Star Trek: Deep Space Nine

Season 6 Episode 20

His Way

Aired Weekdays 11:00 AM Apr 22, 1998 on Syndicado
out of 10
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141 votes

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Episode Summary

Stardate: Unknown Odo uses Bashir's holosuite character of Vic Fontaine to bring himself and Kira closer together.

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  • Fine Odo Episode

    Late in the series, DS9 fearlessly introduces yet another recurring character in this Odo episode taking its title from Frank Sinatra's "My Way". James Darren, an old friend of the Rat Pack, steps into the shoes of Vic Fontaine, a self-aware holographic lounge singer with an intuitive understanding of relationships. Like Joe Piscopo teaching Data about comedy in TNG's "Outrageous Okona", Vic takes Odo under his wing and shows him how to cut loose and win Kira's heart. Auberjonois hams it up, and Visitor gets to perform a sexy song (which she does quite well), creating the light-hearted story needed to follow up the drama of "Inquisition" and "Moonlight". It's one of Star Trek's better romantic comedies, and.. with full length musical performances.. it's the only Star Trek episode to ever get an Emmy Nomination for Outstanding Music Direction.

    Darren himself, playing Fontaine after Rene Goulet, Tom Jones, Jerry Vale, and Frank Sinatra Jr. declined the part, proves a breath of fresh air in the series and returns for seven more episodes, starting with the sixth season finale, "Tears of the Prophets".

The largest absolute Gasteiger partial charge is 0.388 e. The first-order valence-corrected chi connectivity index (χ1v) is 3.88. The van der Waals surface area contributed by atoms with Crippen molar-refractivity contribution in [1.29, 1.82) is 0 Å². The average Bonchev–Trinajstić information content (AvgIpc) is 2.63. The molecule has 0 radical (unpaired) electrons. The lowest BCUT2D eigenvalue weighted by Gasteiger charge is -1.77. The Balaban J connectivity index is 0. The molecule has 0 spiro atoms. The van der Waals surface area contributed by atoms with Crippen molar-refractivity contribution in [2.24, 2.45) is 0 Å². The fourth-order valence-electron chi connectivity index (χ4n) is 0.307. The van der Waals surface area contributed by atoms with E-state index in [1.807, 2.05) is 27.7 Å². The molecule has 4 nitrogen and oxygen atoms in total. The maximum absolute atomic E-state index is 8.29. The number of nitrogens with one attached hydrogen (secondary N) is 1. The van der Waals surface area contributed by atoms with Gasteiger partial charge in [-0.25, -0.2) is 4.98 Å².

• A pivotal episode, but in the end not much more than fluff.

    Put me somewhere in between the other reviewers. This is about as close as Star Trek ever got to doing an old-school romantic comedy episode. Like Sam and Diane, getting Odo and Kira together was inevitable, and generated plenty of dividends later in the show's run.

    At the same time, there's nothing particularly magical about this episode. Vic Fontaine is a cool, if somewhat out-of-place character, but in this episode he seems like an improved version of earlier holodeck malfunctions. Likewise, his mentorship of Odo is entertaining but doesn't really fit in with our understanding of Odo's character. Lots of scenes, including the "climactic" kissing sequence on the promenade, have appeared in dozens of sitcoms and light dramas before this one.

    Overall, not a waste of time, but nothing special either.moreless
  • Full of cheesy, embarrassing cliches, and sub-standard acting (on Rene Auberjonois' part) this one was almost as bad as "a simple investigation".